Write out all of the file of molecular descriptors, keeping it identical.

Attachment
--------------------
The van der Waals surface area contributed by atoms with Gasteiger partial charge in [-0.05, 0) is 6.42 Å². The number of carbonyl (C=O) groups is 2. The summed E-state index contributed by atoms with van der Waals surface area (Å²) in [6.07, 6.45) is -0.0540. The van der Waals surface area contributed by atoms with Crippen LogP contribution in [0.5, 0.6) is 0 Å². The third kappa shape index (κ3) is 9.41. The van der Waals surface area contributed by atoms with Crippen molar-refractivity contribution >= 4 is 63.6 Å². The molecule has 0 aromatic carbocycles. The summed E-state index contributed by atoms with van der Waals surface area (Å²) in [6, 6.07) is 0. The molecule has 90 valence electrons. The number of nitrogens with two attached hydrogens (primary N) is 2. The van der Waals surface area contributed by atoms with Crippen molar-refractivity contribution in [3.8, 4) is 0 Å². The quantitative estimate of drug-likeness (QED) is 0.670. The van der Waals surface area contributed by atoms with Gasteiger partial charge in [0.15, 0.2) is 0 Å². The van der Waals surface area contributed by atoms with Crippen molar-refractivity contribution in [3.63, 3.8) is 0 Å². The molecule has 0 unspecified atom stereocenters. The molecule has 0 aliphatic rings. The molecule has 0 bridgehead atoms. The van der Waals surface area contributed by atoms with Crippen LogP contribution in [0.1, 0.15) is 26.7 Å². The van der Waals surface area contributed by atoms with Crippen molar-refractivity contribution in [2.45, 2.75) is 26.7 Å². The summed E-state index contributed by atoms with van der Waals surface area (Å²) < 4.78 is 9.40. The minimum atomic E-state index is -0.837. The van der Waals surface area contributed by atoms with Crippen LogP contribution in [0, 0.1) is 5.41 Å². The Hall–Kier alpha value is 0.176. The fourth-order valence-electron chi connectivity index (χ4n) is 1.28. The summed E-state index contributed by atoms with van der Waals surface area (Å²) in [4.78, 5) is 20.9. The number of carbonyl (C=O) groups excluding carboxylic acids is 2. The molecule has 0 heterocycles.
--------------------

The van der Waals surface area contributed by atoms with Gasteiger partial charge in [-0.05, 0) is 6.42 Å². The number of carbonyl (C=O) groups is 2. The summed E-state index contributed by atoms with van der Waals surface area (Å²) in [6.07, 6.45) is -0.0540. The van der Waals surface area contributed by atoms with Crippen LogP contribution in [0.5, 0.6) is 0 Å². The third kappa shape index (κ3) is 9.41. The van der Waals surface area contributed by atoms with Crippen molar-refractivity contribution >= 4 is 63.6 Å². The molecule has 0 aromatic carbocycles. The summed E-state index contributed by atoms with van der Waals surface area (Å²) in [6, 6.07) is 0. The molecule has 90 valence electrons. The number of nitrogens with two attached hydrogens (primary N) is 2. The van der Waals surface area contributed by atoms with Crippen molar-refractivity contribution in [3.8, 4) is 0 Å². The quantitative estimate of drug-likeness (QED) is 0.670. The van der Waals surface area contributed by atoms with Gasteiger partial charge in [0.15, 0.2) is 0 Å². The van der Waals surface area contributed by atoms with Crippen molar-refractivity contribution in [3.63, 3.8) is 0 Å². The molecule has 0 unspecified atom stereocenters. The molecule has 0 aliphatic rings. The molecule has 0 bridgehead atoms. The van der Waals surface area contributed by atoms with Crippen LogP contribution in [0.1, 0.15) is 26.7 Å². The van der Waals surface area contributed by atoms with Crippen molar-refractivity contribution in [2.45, 2.75) is 26.7 Å². The summed E-state index contributed by atoms with van der Waals surface area (Å²) < 4.78 is 9.40. The minimum atomic E-state index is -0.837. The van der Waals surface area contributed by atoms with Crippen LogP contribution in [0, 0.1) is 5.41 Å². The Hall–Kier alpha value is 0.176. The fourth-order valence-electron chi connectivity index (χ4n) is 1.28. The summed E-state index contributed by atoms with van der Waals surface area (Å²) in [4.78, 5) is 20.9. The number of carbonyl (C=O) groups excluding carboxylic acids is 2. The molecule has 0 heterocycles.